1.4. Islamic State of Iraq and the Levant (ISIL)

 
Common analysis
Last updated: September 2020

[Main COI references: Actors, 6; Security 2020, 1.4.6, Targeting, 6.2]

The Islamic State of Iraq and the Levant (ISIL), also known as ISIS, IS and Daesh, was originally created by the wing of Al Qaeda in Iraq and smaller Iraqi Sunni insurgent groups. It is a UN- and EU-designated terrorist organisation aiming to establish a global, Islamic caliphate and fostering violent conflict between Muslims and non-Muslims. After ISIL’s territorial control in Syria was reduced to a small area located in the eastern part of the country with the capturing of Baghouz in March 2019, ISIL’s territorial control and governance in Syria ceased to exist completely. However, ISIL is reported to be forming cells across Syria and evolving into a covert network.

The Kurdish-controlled areas in northeast Syria comprise of most of the territory that was previously under ISIL’s control in Syria. These areas are viewed as ‘the main theatre for [ISIL]’s insurgency’. In Raqqa and Hasaka governorates, ISIL is thought to operate sophisticated clandestine networks, capable of carrying out more complex attacks [Actors, 6.2]. Deir Ez-Zor governorate, parts of Raqqa governorate, and Homs governorate near Palmyra were identified as the areas where ISIL displayed the strongest insurgent capabilities. ISIL activity was also reported in southern Syria (Dar’a) and in the Idlib area. According to some sources, ISIL also maintained a presence in Badia desert in central Syria.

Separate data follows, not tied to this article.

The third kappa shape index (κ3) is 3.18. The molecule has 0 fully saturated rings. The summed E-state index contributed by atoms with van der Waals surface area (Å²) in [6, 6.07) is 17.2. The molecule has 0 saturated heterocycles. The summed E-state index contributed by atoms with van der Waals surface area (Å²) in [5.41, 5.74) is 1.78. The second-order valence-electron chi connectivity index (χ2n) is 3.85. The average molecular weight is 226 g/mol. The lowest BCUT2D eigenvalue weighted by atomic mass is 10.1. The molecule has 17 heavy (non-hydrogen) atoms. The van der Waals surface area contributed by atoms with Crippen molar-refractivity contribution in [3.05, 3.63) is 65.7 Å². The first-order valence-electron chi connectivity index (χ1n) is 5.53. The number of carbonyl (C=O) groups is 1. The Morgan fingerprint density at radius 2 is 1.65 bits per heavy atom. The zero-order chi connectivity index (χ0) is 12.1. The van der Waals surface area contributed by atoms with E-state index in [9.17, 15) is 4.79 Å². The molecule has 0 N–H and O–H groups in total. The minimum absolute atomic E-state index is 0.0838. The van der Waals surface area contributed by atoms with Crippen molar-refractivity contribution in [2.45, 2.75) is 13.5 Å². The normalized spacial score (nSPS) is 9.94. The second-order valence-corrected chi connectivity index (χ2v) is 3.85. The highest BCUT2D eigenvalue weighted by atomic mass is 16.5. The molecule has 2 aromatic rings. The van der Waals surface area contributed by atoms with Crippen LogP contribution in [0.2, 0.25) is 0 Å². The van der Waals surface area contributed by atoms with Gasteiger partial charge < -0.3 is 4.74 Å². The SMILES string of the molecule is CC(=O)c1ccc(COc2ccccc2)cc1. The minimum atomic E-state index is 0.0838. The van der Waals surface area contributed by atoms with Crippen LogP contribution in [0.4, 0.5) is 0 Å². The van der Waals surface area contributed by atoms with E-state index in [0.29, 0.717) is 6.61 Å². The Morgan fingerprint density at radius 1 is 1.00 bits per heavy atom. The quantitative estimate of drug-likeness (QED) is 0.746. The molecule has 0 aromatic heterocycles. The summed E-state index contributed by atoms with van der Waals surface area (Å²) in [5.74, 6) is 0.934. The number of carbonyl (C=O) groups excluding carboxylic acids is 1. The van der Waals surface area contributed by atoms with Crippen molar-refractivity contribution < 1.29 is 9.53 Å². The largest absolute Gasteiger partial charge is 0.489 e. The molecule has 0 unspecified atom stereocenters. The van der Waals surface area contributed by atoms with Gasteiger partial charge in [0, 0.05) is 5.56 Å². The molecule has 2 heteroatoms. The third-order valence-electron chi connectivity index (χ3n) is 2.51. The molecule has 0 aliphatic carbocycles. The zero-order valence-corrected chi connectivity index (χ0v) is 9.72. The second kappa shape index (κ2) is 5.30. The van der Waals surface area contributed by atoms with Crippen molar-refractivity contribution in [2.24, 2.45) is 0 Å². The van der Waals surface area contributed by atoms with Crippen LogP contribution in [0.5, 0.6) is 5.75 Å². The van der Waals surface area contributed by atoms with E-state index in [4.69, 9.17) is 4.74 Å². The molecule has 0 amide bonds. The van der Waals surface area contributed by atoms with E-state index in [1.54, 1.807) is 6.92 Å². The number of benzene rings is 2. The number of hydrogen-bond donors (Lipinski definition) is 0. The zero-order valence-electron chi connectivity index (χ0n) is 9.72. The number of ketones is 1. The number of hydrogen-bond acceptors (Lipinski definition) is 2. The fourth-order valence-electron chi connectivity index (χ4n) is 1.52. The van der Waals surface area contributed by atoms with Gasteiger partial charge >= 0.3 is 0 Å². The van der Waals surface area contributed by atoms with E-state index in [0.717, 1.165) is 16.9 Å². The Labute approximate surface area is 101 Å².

Estimations of ISIL’s strength vary, putting the number of ISIL members in Iraq and Syria between 14 000 and 18 000. Detained ISIL fighters and their families in northeast Syria number more than 100 000, including around 2 000 foreign ISIL fighters.

Since the establishment of its so called ‘caliphate’ in Syria and Iraq, ISIL has killed hundreds of civilians, carrying out public executions, beheadings and crucifixions. Religious minorities in Syria, such as Shias, Ismailis, Alawites and Christians, as well as Sunni Muslims who did not adhere to the group’s religious laws, were specifically targeted. For example, in July 2018, an ISIL attack on the Druze community in Sweida governorate reportedly led to the bombing, shooting, and stabbing of more than 300 Druze to death and to the abduction of 20 Druze women and 16 children.   

As ISIL lost its territorial control it began to shift its strategy ‘from open, semi-conventional combat to guerrilla warfare’, conducting asymmetric campaigns against security forces of actors considered to be its enemies. ISIL targeted SDF, Syrian government forces and affiliated armed groups, local governance officials, village elders, people perceived as informants against ISIL, as well as US-led coalition forces, and civilians. The attacks include roadside bombs, drive-by shootings and assassinations, as well as larger scale attacks. ISIL’s tactics have also included assassinations and burning of crops fields in northern Syria. In the Idlib area, ISIL has targeted armed groups with bombings and assassinations. ISIL sleeper cells and suicide bombers were reportedly active in the Kurdish-controlled areas, attempting to liberate former ISIL fighters or their family members from prisons or displacement camps.

 !  For further information on human rights violations committed by ISIL and their relevance as potential exclusion grounds, see Exclusion.


 

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